Sunday, June 14, 2009

Using the AALS Process & "Meat Market" for a Lateral Move?

A reader, a tenured professor, writes:

What is your opinion on a midlevel, tenured faculty at a 3rd tier law school registering for the “Meat Market” in an effort to lateral to another school?  I have received mixed opinions from friends and colleagues (and my wife) and am debating the pros and cons – among others, the possible appearance of desperation and having your colleagues and dean find out your desire to leave, versus greater exposure and making it easier for law schools to interview you. I read recently Paul Secunda’s “Tales of a Law Professor Lateral Nothing” where he seems to suggest that the benefits outweigh the harms. But I would greatly appreciate your advice on this matter.

I'm not sure what I think--the candidate is probably in the best position to assess the local costs (i.e., how colleague and Deans will react etc.).  It is certainly the easiest way to communicate very widely one's openness to a new position.  What do readers think?  Comments are open; post only once, comments may take awhile to appear.  Signed comments strongly preferred; at a minimum, you must include your actual e-mail address (which will not appear).

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I may be very old school, but I think that the efficiency of the meat market is outweighed by negative inferences that might be drawn, at home and in the schools you might be interested in. It seems to me the best way to go is for you to "write [and present, confer] myslef out of this p---hole."

Posted by: Mike Zimmer | Jun 14, 2009 9:59:36 AM

Law schools have to appreciate that faculty members may have a desire to move laterally for any number of reasons. And the departure can have at least two benefits: 1) the departing colleague can be a goodwill ambassador for the school, and 2) the departure creates a hiring opportunity.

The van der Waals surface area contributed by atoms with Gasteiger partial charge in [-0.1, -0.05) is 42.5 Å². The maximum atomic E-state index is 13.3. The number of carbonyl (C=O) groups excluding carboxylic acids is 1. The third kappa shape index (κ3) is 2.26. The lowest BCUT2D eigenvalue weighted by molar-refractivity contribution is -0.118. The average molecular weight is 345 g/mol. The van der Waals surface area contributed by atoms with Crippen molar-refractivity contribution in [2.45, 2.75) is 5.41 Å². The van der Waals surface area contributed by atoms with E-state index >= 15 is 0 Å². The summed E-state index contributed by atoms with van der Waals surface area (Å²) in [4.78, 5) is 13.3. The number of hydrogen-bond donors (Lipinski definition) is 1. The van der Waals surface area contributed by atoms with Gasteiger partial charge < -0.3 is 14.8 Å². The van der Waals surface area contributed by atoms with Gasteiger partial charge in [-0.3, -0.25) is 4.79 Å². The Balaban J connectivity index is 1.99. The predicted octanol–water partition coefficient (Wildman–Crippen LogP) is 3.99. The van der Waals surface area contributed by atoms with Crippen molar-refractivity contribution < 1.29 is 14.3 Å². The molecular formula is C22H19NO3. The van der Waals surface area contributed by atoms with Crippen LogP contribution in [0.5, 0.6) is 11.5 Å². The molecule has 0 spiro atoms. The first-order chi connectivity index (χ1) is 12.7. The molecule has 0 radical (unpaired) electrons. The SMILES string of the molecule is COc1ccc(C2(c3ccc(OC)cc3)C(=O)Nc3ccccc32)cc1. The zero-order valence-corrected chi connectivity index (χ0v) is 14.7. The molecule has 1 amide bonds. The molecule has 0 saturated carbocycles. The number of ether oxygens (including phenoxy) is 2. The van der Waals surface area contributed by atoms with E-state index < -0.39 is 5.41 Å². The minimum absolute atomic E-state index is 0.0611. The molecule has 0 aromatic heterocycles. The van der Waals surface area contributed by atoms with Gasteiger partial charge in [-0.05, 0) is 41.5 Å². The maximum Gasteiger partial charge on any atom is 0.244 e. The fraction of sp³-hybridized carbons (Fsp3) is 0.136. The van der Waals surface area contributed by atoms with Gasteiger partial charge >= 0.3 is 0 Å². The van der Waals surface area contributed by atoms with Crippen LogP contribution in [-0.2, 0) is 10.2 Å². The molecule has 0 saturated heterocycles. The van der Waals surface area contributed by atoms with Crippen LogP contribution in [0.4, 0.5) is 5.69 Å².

I could be wrong, but I'm guessing that many law schools won't seriously consider laterals who don't attend the AALS hiring conference until after the committee has completed its hiring process with respect to those candidates who do attend the hiring conference (by which time [December/January] fewer slots may be available). So my recommendation is to throw your FAR form into the ring.

Posted by: Tim Zinnecker | Jun 15, 2009 7:38:40 AM

The problem is that, at least until very recently, many lateral candidates in the AALS FAR pool have been either tenure denials or persons in danger of tenure denial of tenure at their current home institution. Thus, as a matter of practice, strong lateral candidates generally have not filed a FAR form, but have written to schools directly. My advice would be to subscribe to the AALS Faculty Appointments Bulletin and to write law schools directly if you wish to be considered. I also would suggest writing both the appointments committee chair and the dean, and possibly even cc'ing the associate dean. Why? Many associate deans maintain c.v. files for possible visitors; even a straight visit can "morph" into a lateral posting if the circumstances come together. In any event, my view is that direct contact with targeted schools constitutes a more effective strategy for a lateral candidate with a strong publishing and teaching record.

Posted by: Ron Krotoszynski | Jun 15, 2009 9:25:51 AM

On reflection, I'm with Professor Krotoszynski's proposal: that's probably the best way to proceed--as well as networking through colleagues in your field etc. (as Professor Zimmer suggests).

Posted by: Brian Leiter | Jun 15, 2009 11:54:41 AM

Why haven't headhunters entered this market? Is the volume too small to make money? Many schools hire search firms to look for deans -- why not for lateral faculty?

Posted by: Evan Lee | Jun 15, 2009 11:59:54 AM